All further pre-trial procedures are determined by whether the defendant is charged with a felony or misdemeanor.
The defendant will typically be placed on a disposition docket. While on the disposition docket, the defendant must decide whether to plead guilty (or no contest) or go to trial. The defendant’s attorney will use the time the defendant is on the disposition docket to gather evidence, investigate, and negotiate with the prosecutor. The trial procedures listed below are mostly the same for felonies and misdemeanors. A major difference between the misdemeanor and felony procedures is that the defendant does not get the opportunity for a preliminary hearing in a misdemeanor case.
Preliminary Hearing Conference (PHC)
These appearances are a time for the attorney and the prosecutor to discuss the case. The prosecutor will make a plea bargain recommendation. The attorney will negotiate with the prosecutor to try and improve the negotiated plea. If the defendant accepts the offer, he or she would waive—or give up—their right to a trial and plead guilty. If the defendant does not accept the plea recommendation, the case will be set for a preliminary hearing.
A preliminary hearing is a court hearing where witnesses testify and a judge decides whether there is enough evidence against the defendant to order a trial. The State must present enough evidence to show the court probable cause that a crime was committed and probable cause that the defendant committed the crime. The defendant will be “bound over” for trial if the court believes the State presented enough evidence to show there is probable cause to believe the defendant committed the crime(s). Probable cause is a very low standard. The vast majority of defendants get bound over. The prosecutor is not required to present all of their witnesses or all of the evidence they have collected. They are only required to present enough evidence to meet the probable cause standard. The defendant, through his or her attorney, can cross-examine the witnesses and may have the opportunity to present evidence—including witnesses.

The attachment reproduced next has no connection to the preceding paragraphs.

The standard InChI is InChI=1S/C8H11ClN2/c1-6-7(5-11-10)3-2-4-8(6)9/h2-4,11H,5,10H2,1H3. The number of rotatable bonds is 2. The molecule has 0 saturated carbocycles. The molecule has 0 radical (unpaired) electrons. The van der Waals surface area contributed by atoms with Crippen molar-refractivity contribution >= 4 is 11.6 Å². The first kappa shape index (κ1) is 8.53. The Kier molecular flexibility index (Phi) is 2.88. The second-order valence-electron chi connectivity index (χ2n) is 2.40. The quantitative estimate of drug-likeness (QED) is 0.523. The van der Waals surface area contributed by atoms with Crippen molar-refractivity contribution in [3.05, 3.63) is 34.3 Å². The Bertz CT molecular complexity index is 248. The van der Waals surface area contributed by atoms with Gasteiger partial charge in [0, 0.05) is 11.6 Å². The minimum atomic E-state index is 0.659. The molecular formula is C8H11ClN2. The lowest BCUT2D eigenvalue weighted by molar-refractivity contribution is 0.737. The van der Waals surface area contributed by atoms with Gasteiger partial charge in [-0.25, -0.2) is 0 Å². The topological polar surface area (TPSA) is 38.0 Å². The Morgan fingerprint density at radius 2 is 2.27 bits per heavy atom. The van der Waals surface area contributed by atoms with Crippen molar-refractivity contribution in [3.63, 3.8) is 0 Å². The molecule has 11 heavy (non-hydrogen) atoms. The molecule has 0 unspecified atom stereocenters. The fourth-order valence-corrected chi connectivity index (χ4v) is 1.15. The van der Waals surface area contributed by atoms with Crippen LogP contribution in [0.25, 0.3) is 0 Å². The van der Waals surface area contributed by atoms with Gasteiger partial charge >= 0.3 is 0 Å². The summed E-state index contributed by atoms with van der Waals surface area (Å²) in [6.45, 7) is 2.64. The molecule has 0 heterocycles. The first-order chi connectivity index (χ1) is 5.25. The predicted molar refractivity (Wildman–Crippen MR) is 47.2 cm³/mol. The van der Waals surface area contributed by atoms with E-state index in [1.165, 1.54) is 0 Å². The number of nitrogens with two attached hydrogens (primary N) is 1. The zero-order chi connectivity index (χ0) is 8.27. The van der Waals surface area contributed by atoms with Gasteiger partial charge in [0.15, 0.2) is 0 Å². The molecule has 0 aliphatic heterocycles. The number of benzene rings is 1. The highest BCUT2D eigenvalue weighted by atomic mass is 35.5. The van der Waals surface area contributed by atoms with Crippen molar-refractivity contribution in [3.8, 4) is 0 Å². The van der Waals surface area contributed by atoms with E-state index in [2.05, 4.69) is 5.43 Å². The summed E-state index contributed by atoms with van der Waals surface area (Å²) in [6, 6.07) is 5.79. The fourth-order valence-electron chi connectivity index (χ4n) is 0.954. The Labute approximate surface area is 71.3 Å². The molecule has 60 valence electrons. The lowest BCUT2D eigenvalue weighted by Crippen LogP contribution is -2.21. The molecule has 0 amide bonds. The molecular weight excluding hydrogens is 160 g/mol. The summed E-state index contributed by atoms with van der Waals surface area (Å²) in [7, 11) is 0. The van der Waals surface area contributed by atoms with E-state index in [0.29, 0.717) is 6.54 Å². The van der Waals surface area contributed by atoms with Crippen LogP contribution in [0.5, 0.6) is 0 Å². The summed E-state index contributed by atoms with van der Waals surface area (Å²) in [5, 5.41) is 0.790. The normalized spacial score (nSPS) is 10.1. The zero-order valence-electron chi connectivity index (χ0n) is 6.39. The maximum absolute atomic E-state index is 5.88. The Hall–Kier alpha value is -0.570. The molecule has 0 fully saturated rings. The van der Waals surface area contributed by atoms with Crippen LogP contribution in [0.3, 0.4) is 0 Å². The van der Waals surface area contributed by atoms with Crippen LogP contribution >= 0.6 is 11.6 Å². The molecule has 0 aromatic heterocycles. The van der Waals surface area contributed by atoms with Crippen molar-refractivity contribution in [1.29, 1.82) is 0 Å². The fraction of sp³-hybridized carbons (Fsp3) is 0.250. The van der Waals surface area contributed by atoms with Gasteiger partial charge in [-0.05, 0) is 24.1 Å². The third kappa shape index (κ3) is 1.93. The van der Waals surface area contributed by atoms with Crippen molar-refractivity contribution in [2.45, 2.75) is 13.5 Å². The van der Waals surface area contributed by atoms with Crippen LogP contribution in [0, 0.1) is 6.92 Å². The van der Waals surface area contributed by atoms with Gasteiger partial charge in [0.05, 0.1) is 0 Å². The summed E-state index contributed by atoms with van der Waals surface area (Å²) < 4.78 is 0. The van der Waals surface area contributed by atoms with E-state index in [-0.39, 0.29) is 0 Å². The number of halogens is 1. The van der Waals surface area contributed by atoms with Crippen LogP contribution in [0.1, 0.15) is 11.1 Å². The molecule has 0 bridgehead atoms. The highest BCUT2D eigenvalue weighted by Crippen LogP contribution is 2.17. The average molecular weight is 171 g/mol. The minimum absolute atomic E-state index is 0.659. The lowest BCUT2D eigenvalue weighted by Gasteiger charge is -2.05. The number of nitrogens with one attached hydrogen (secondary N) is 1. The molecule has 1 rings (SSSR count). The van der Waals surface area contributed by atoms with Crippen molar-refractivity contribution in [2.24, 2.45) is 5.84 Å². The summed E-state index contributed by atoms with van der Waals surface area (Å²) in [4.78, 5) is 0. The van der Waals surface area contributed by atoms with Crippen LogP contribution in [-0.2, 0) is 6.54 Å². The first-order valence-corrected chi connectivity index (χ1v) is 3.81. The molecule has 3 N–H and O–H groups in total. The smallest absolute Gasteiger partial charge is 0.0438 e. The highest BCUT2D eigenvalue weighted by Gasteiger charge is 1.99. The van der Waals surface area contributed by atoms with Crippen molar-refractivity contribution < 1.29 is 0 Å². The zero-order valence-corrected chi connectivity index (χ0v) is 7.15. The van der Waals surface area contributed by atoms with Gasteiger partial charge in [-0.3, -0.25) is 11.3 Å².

If the judge decides that there is not probable cause that the defendant committed the charged crime(s), the judge can bind the case over on different charges, reduce the charges to misdemeanors for trial in District Court, or dismiss charges. A defendant can give up his or her right to a preliminary hearing by waiving it. Many prosecutors will threaten to make the plea recommendation worse if a preliminary hearing occurs. A preliminary hearing should generally be conducted if there is a strong belief that the case will go to trial. The preliminary hearing gives the defense an opportunity to see some of the State’s evidence, gather information for further investigation, and get witness testimony on the record.